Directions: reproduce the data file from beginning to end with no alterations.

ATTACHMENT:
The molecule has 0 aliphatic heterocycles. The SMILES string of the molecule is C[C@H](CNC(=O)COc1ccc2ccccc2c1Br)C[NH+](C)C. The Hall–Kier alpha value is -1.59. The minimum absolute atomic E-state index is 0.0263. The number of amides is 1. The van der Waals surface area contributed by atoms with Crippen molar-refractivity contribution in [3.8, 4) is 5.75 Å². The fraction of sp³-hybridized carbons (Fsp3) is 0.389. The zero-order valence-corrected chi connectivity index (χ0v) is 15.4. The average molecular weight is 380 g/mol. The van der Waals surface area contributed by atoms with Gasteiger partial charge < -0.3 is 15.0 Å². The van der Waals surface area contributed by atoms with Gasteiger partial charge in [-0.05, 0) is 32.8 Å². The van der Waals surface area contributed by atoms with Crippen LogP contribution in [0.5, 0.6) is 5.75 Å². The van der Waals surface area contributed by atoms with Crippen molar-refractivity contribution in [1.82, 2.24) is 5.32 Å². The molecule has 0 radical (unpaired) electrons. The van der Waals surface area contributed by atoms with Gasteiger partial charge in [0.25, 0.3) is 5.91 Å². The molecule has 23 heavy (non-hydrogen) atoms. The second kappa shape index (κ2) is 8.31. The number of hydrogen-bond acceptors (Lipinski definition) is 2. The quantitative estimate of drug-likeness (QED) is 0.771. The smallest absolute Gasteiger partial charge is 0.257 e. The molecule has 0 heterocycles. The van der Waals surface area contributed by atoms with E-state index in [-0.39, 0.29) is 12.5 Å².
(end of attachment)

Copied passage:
The molecule has 0 aliphatic heterocycles. The SMILES string of the molecule is C[C@H](CNC(=O)COc1ccc2ccccc2c1Br)C[NH+](C)C. The Hall–Kier alpha value is -1.59. The minimum absolute atomic E-state index is 0.0263. The number of amides is 1. The van der Waals surface area contributed by atoms with Crippen molar-refractivity contribution in [3.8, 4) is 5.75 Å². The fraction of sp³-hybridized carbons (Fsp3) is 0.389. The zero-order valence-corrected chi connectivity index (χ0v) is 15.4. The average molecular weight is 380 g/mol. The van der Waals surface area contributed by atoms with Gasteiger partial charge < -0.3 is 15.0 Å². The van der Waals surface area contributed by atoms with Gasteiger partial charge in [-0.05, 0) is 32.8 Å². The van der Waals surface area contributed by atoms with Crippen LogP contribution in [0.5, 0.6) is 5.75 Å². The van der Waals surface area contributed by atoms with Crippen molar-refractivity contribution in [1.82, 2.24) is 5.32 Å². The molecule has 0 radical (unpaired) electrons. The van der Waals surface area contributed by atoms with Gasteiger partial charge in [0.25, 0.3) is 5.91 Å². The molecule has 23 heavy (non-hydrogen) atoms. The second kappa shape index (κ2) is 8.31. The number of hydrogen-bond acceptors (Lipinski definition) is 2. The quantitative estimate of drug-likeness (QED) is 0.771. The smallest absolute Gasteiger partial charge is 0.257 e. The molecule has 0 heterocycles. The van der Waals surface area contributed by atoms with E-state index in [-0.39, 0.29) is 12.5 Å².